Around two-thirds of Harley-Davidson’s (NYSE:HOG) motorcycles are sold in the U.S. itself, making the domestic market central to the automaker’s operations. But with a declining core customer base of middle-aged Caucasian males in the U.S. and stiffer competition from the reinvigorated Indian bikes, Harley-Davidson has had to ramp up its product innovation and marketing in order to maintain its undisputed lead in the country’s heavyweight motorcycle market (601 cc+). The iconic manufacturer of touring and cruiser heavyweight motorcycles rolled out its Project Rushmore bikes in August last year, which turned out to be its biggest product launch in over two decades. In the same month, Polaris Industries, known for snowmobiles and off-road vehicles, resurrected the Indian motorcycles and introduced three models. What Polaris has in common with Harley, and could possibly hurt the latter’s business in the U.S., is its classic American brand appeal and loyal fan following.
We have a $60 price estimate for Harley-Davidson, which is around 3% lower than the current market price.
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The Indian Nabs Market Share From Harley-Davidson
Following the launch of Polaris’ three Indian motorcycles- Chief Vintage, Chief Classic and Chieftain, sales of the company’s motorcycle division surged by a whopping 94 percent to nearly $70 million in the quarter ending December 2013.  Polaris also owns the Victory motorcycles, which saw a mid-single digit percent increase in retail sales in North America during this period. The Victory product line competes with Harley on the pricing front with its comparatively cheaper offerings. For example, the 2014 Harley Softail Slim is around 17% more expensive than the 2014 Victory High-Ball.  On the other hand, the Indian motorcycles, which were previously priced as high as $37,000, are now available for $18,000-$23,000, competing directly with Harley-Davidson’s cruiser motorcycles.
Bolstered by new product launches by Harley-Davidson and Polaris, the somewhat saturating U.S. heavyweight motorcycle market received an impetus this past year. Retail sales of heavyweight cruiser and touring motorcycles in North America were up low-teens percent year-over-year in the fourth quarter ending December.  However, despite witnessing a 4.4% increase in retail sales in the U.S., Harley-Davidson surrendered some of its market share to Polaris in the country. The automaker’s market share stood at 54.9% in the fourth quarter, down from 55.26% in September.  
2014 Could Be A Great Year For The Indian Motorcycles
The Indian motorcycles could further cut into Harley-Davidson’s market share this year. According to Robin M. Farley, a UBS Investment Research analyst, some Polaris dealerships reported that ~80% of the Indian motorcycles were sold to previous Harley owners.  In addition, the analyst estimates around 15,000 unit sales of these bikes in its first full year in 2014, which means around $300 million in sales.  By the end of 2013, Polaris increased the number of dealerships which sold the Indian motorcycles to ~130, up from 23 in the previous year, which could further boost sales due to higher availability.
At present, the Victory motorcycles contribute roughly $200 million to Polaris’ top line.  Even if we assume no increase in demand for this product lineup, revenue for Polaris’ motorcycle segment could more than double this year to $500 million from $220 million in 2013.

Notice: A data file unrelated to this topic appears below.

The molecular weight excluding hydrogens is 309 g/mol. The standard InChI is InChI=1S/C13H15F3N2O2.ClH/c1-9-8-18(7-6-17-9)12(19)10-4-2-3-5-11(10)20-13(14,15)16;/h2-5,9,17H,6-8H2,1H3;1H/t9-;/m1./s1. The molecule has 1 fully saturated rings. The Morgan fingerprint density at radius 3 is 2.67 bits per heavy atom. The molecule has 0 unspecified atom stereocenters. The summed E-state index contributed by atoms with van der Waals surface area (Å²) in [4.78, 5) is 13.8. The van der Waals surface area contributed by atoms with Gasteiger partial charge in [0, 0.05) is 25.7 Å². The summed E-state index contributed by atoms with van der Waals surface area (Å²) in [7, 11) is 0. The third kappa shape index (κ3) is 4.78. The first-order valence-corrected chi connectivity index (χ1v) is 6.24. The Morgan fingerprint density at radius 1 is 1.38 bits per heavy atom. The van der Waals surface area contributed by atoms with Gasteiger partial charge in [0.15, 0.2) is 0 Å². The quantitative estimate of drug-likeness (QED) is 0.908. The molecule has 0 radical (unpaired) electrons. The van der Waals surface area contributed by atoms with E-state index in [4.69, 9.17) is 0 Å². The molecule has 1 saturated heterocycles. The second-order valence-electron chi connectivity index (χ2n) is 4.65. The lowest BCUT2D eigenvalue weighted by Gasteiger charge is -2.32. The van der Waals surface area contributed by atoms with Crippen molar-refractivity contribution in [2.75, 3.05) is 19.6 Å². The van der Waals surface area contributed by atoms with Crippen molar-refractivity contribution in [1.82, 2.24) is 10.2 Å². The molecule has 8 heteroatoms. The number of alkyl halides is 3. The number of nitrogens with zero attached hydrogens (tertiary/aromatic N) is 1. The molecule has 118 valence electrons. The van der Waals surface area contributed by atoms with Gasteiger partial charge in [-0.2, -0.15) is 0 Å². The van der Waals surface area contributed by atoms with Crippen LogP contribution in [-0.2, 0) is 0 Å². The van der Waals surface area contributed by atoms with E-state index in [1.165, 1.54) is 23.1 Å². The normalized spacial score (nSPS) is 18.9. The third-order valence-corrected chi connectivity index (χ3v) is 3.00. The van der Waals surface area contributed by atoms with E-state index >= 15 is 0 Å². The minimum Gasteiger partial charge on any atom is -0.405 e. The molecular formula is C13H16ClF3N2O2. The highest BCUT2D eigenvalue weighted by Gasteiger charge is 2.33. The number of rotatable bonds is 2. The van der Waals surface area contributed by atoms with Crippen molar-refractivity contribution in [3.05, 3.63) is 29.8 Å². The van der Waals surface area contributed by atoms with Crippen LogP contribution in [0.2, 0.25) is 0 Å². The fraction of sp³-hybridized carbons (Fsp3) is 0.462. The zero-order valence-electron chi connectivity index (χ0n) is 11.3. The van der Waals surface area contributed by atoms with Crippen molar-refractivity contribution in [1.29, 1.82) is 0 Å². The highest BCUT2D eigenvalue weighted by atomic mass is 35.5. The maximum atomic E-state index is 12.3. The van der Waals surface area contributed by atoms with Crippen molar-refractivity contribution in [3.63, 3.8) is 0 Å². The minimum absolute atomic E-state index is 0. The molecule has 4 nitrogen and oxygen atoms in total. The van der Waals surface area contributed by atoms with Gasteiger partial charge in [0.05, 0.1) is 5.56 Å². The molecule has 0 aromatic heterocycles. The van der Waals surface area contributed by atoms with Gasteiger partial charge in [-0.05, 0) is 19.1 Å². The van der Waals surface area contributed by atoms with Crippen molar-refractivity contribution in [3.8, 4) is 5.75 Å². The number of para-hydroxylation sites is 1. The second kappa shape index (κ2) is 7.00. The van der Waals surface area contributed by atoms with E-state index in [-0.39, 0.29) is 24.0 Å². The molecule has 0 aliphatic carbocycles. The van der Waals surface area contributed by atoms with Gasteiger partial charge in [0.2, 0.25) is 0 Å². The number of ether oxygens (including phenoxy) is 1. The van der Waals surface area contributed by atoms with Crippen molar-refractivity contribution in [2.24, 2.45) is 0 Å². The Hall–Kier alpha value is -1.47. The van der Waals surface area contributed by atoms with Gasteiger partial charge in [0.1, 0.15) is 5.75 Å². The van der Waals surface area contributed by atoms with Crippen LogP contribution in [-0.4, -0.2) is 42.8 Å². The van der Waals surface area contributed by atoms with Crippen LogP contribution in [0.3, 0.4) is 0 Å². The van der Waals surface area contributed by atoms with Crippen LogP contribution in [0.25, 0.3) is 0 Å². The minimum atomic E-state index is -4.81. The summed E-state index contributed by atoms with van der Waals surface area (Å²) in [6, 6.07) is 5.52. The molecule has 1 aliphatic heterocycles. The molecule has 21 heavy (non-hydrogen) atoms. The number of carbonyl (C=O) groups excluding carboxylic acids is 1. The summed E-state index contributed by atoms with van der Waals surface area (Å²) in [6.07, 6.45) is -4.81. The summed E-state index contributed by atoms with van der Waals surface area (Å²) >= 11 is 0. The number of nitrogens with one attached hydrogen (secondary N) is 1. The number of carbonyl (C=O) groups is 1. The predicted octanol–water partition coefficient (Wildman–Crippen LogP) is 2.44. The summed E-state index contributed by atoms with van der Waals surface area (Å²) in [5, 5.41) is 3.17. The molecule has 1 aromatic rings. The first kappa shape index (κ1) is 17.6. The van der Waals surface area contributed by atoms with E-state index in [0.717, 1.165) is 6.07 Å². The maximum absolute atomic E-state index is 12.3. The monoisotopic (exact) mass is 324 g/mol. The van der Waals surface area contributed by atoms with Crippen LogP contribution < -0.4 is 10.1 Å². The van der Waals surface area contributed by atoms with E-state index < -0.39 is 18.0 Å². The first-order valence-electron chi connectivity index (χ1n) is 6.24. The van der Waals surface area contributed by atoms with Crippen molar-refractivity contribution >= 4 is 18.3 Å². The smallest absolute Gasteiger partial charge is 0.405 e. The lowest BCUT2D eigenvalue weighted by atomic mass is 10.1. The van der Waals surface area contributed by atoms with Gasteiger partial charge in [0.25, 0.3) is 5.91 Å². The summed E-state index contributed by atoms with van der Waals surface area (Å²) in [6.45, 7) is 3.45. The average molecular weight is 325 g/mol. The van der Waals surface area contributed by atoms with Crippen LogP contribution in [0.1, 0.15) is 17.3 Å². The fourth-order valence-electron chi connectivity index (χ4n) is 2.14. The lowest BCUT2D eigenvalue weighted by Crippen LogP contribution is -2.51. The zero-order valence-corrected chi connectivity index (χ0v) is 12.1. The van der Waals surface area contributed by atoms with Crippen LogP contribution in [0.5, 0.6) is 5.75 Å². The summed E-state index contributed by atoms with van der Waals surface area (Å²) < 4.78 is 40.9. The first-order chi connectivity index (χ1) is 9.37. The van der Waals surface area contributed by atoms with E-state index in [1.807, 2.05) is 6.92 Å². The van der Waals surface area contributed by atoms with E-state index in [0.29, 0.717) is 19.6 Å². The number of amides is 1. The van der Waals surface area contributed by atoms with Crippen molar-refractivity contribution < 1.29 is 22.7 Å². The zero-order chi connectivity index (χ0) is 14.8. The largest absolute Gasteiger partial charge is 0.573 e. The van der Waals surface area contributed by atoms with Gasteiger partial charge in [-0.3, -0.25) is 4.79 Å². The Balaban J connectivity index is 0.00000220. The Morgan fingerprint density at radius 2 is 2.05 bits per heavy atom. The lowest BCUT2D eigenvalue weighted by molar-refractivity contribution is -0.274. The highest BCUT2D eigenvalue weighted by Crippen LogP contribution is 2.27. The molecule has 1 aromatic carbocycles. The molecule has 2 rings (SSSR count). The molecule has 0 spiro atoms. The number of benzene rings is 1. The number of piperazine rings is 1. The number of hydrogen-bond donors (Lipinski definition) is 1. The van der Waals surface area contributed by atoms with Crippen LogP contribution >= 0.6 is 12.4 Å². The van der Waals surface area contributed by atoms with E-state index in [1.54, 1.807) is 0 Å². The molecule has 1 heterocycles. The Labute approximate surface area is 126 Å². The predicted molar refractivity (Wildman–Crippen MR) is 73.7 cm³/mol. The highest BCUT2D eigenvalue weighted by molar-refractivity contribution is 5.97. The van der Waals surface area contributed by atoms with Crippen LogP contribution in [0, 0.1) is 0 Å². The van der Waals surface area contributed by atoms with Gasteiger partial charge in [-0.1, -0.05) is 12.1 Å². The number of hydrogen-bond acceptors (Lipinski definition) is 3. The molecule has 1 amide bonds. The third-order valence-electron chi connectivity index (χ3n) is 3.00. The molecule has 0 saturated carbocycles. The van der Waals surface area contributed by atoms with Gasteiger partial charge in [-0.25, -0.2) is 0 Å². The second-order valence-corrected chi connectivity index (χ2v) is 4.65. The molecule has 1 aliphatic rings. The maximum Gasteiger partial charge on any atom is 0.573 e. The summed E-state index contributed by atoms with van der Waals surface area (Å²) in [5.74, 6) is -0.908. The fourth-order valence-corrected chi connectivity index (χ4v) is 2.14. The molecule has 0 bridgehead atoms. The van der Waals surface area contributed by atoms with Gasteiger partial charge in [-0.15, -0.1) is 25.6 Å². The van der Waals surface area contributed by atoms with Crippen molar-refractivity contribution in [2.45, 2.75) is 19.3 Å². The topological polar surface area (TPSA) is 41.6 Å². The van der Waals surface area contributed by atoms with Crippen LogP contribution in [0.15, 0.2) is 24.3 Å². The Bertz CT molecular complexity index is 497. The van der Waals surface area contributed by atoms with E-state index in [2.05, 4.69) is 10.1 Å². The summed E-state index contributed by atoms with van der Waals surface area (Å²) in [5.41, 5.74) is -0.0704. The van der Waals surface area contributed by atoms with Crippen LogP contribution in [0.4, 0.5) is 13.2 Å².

Heavyweight motorcycles already constitute over 60% of the U.S. motorcycle market. With a declining demographic of heavyweight motorcycle riders and rising popularity of affordable lighter motorcycles, this segment might see negligible growth in the coming years. This could mean that Polaris’ unit sales and top line growth comes at the expense of Harley-Davidson, especially as the latter aims to ship an ambitious 279,000-284,000 motorcycles this year, up 7%-9% from 2013.
Harley Will Rely On Outreach Customers And Cheaper Bikes
The silver lining for Harley-Davidson is its timely introduction of the cheaper Street motorcycles, and enhanced focus on its outreach customers comprising young adults (ages 18-34), women, Hispanics and African-Americans. The company will launch the Street 750 and Street 500, its lighter bikes built on the new “Revolution X” platform, in the U.S. by the second quarter this year. The Street 750 and 500 will be available for approximately $7,500 and $6,700 respectively, making them the cheapest Harleys on sale. The automaker’s renewed faith in lightweight motorcycles after three decades is in hope to attract a wider consumer base, especially millennial customers that prefer cheaper and lighter bikes.
In addition, Harley-Davidson hopes to meet the deficit created by its declining core customer base with sales to its outreach customers. According to the company, growth rate of outreach consumer sales was two times that of core consumer sales last year. Riding a wave of strong demand for its 2014 Project Rushmore bikes, and heightened buzz surrounding the lightweight Street series, Harley will look to uphold its dominant market lead in the U.S. heavyweight motorcycle industry despite the Polaris threat.Notes:
- “Polaris Q4 2013 earnings presentation“ [↩]
- “Motorcycle comparison“, motorcycles.findthebest.com [↩]
- “Polaris Industries 8-K“ [↩]
- “Harley-Davidson 8-k“ [↩]
- “Harley-Davidson 10-q“ [↩]
- “Indian motorcycles back in business with new manufacturer“, October 2013, jsonline.com [↩]
- “Indian to outsell Victory in 2014, analyst predicts“, January 2014, powersportsbusiness.com [↩]
- “Polaris: Indian motorcycles should drive strong 2014 market growth“, December 2013, seekingalpha.com [↩]